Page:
We were having a discussion on how best to explain to remarkable benefits of enterprise risk management with a captive insurance company, when Tom King, Principal and Founder of CIC Services proclaimed, “This really is the best self-insurance money can buy!”
Tom was referring to the chart below that visually depicts the game-changing benefits of implementing an enterprise risk management (ERM) approach with one or more captive insurance companies (CICs). Indeed, we know of no other risk management and financial vehicle that affords its owners the array and magnitude of benefits that captive insurance companies do. By choosing to own their own insurance company, a business owner or CFO is able to simultaneously have more insurance protection and more money.
The graphic below compares the status quo on the left with ERM implementation and captive ownership on the right. This illustration covers a 10 year period and assumes a 4% rate of investment return for both scenarios. Both businesses have third party insurance coverage in place to insure core risks. The business on the right which implemented ERM with a captive insurance company has more insurance coverage and more money. In fact, over a ten year period, the business on the right has almost 80% more wealth than the business on the left.
Today, small and mid-size business owners face far greater challenges than their predecessors faced. In fact, they are far more likely to face existential threats that can completely wipe out their operations. For instance, cyber risk is a growing and wildly unpredictable threat. Terrorism and impact from international conflicts are very real threats to businesses and their operations (Even if a business isn’t directly targeted, how long can most businesses last without power…without infrastructure…without key suppliers…without key customers?).
Spending a little time on Ready.Gov, the U.S. Department of Homeland Security’s business preparedness web-site, puts the threats listed above into perspective. The threats are real and their impact can be catastrophic. Ready.Gov notes that “40% of businesses affected by a natural or human-caused disaster never reopen.”
The government’s site recognizes that low-frequency and high-impact risks are the ones that pose the greatest threats to small and mid-size businesses. Addressing small business disaster preparedness, Ready.Gov notes that:
“Businesses can do much to prepare for the impact of the many hazards they face…including natural hazards like floods, hurricanes, tornadoes, earthquakes, and widespread serious illness such as the H1N1 flu virus pandemic.
Human-caused hazards include accidents, acts of violence by people and acts of terrorism.
Examples of technology-related hazards are the failure or malfunction of systems, equipment or software.”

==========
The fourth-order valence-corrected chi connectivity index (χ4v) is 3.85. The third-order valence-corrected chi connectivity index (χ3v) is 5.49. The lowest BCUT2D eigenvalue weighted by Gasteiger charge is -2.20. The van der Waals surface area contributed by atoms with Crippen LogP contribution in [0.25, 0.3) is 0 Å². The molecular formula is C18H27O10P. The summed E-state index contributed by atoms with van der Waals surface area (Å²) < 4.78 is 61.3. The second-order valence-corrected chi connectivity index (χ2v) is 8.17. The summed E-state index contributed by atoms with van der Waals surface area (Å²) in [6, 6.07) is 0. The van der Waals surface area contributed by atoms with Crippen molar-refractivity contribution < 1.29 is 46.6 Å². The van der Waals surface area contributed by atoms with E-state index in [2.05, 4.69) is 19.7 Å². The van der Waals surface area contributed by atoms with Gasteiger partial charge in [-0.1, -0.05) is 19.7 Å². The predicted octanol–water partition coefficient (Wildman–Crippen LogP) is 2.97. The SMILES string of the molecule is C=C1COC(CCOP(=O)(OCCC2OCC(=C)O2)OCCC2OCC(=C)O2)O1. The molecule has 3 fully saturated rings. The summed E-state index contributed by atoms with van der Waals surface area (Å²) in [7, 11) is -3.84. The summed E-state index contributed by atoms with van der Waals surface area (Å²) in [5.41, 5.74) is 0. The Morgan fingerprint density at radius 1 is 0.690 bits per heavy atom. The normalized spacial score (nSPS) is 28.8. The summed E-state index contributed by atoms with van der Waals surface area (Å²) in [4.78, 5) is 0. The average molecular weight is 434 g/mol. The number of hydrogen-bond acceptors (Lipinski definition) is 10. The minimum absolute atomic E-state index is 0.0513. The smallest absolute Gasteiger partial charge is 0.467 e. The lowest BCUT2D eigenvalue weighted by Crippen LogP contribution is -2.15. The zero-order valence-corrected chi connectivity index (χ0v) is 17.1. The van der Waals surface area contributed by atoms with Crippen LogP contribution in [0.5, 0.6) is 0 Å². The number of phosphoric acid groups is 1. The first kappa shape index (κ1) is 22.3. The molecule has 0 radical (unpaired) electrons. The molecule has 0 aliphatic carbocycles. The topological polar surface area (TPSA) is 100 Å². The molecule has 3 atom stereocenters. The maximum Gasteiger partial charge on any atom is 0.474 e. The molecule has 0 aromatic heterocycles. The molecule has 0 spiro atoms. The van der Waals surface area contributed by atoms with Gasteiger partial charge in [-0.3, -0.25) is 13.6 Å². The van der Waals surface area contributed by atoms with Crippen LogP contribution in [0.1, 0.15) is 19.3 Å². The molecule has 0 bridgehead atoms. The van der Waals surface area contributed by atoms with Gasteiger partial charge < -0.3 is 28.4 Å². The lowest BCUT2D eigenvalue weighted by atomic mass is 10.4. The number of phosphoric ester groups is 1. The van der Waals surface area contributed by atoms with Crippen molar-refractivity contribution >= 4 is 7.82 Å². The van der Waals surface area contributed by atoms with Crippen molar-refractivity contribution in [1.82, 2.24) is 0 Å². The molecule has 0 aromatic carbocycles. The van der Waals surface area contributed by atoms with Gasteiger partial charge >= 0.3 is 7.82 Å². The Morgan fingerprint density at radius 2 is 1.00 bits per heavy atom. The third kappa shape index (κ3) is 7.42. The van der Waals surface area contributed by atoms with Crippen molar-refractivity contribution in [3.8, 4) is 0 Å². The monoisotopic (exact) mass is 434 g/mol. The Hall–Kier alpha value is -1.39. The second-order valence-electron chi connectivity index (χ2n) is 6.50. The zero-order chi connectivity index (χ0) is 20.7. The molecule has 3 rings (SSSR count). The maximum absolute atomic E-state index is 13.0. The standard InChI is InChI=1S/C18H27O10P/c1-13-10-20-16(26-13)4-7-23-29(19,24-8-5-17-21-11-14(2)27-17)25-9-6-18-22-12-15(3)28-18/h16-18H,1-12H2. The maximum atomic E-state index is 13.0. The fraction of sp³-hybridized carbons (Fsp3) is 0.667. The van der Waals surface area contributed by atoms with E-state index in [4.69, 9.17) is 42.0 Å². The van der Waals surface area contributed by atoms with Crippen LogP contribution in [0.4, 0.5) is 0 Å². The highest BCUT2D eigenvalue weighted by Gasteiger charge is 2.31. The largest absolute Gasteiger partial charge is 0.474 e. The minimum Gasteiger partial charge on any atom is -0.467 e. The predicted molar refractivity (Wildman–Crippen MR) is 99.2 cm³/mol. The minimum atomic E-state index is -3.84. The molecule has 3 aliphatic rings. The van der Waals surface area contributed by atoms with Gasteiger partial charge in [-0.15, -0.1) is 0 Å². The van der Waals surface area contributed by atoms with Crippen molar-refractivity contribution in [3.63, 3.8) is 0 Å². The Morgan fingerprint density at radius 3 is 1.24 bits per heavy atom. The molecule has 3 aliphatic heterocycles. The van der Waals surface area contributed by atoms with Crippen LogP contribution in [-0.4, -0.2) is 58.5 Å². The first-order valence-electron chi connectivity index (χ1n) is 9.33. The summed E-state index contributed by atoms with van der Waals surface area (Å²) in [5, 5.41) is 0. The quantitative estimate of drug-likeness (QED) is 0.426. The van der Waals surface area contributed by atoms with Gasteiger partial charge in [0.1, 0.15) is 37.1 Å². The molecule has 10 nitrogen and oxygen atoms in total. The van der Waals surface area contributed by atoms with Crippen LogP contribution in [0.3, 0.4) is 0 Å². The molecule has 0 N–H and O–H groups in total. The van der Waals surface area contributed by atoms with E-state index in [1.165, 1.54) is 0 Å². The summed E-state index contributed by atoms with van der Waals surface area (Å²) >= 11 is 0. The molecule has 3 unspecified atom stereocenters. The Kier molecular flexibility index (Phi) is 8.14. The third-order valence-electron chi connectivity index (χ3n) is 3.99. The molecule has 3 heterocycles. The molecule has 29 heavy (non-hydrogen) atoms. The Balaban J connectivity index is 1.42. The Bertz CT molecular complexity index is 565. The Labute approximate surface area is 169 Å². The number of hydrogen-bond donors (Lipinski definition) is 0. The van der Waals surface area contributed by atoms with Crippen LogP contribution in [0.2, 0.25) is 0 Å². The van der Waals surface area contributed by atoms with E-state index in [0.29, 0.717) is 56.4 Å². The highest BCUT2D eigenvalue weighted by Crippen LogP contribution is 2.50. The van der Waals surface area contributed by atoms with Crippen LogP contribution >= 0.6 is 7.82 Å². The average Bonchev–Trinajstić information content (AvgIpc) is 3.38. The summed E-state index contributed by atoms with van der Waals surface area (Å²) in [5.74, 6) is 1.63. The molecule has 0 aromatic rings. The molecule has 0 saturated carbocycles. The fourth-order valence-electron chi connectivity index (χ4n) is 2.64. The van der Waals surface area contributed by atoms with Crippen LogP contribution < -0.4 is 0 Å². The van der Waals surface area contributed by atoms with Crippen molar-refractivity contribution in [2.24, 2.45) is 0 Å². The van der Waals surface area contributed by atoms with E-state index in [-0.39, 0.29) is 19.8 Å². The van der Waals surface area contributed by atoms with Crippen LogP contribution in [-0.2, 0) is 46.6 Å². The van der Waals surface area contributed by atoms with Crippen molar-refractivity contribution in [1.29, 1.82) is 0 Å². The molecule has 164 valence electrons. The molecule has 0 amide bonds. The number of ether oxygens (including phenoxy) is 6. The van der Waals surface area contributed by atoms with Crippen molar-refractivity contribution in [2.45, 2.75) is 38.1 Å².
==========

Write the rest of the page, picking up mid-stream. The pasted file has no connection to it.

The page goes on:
Illustration From Ready.Gov On Threats Facing Small Businesses
Consider “Human-caused hazards [like] terrorism.” Ready.Gov makes it clear that any business, large or small, in the U.S. could be impacted by terrorism. Businesses should have business interruption insurance for lost revenue caused by terrorism including chemical, biological or nuclear attack.
Businesses should also be insured for business interruption caused by failure of the power grid (due to natural disaster, terror attack or a solar storm). Also, businesses should have robust business interruption insurance to cover lost revenue in the event of a pandemic disease in the U.S. It is not inconceivable that the government would confine all non-essential workers to their homes for 30, 60 or 90 days to stem a national emergency.
In addition to the existential threats covered above, small and mid-size business owners face risks posed by their own governments – local, state and federal. Government regulators wield more power than in bygone days. Overzealous government regulators often “shoot first and ask questions later.” They often have the power to shut down a business until a dispute can be resolved by the courts.
Finally, litigation is an ever-increasing threat to business owners, and the dangers come from inside and outside of their businesses. Business owners and their staffs must navigate a complex maze of employment laws, healthcare laws, worker’s compensation laws, environmental laws, tax laws and many other laws that can result in costly lawsuits. Also, many commercial insurance liability policies will cover damages, but do not cover punitive damages awarded in a lawsuit. In many cases, punitive damages awarded to plaintiffs are 3 to 10 times higher than compensatory damages.
Hard Questions About Risk Management
In our twenty-first century complex, global and ever-changing business climate, is third party, commercial insurance sufficient by itself?
In addition to property & casualty insurance, how much business interruption insurance is enough?
How much insurance would be required to offset the impact of lost trust and a sullied brand or tarnished reputation?
Is it possible to purchase insurance for everything that could go wrong?
And, even if a business owner could, what would it cost?
The Third Party Insurance Dilemma
It’s a truism that the most needed types of insurance either are not available in the third-party insurance market or are often prohibitively expensive. For instance, it’s nearly impossible to get third-party insurance at any price that would provide coverage in the event your business was harmed in a nuclear attack. Is that because the risk off loss is too remote? Hardly. It’s because, regardless of how likely such an attack may be, its impact on your business would be extraordinary.
Even when you can get reasonably priced third-party insurance to protect against a given risk, the drawbacks are significant:
- Policy limits cap coverage
- Policy exclusions limit coverage
- Many policies are “cookie cutter” and based on a generic risk model that most businesses face rather than one customized for your business
- Claims drive up the future cost of insurance
- Marketing and distribution costs (commissions, commercials, etc.), as well as corporate overhead and profit margins, are built into premiums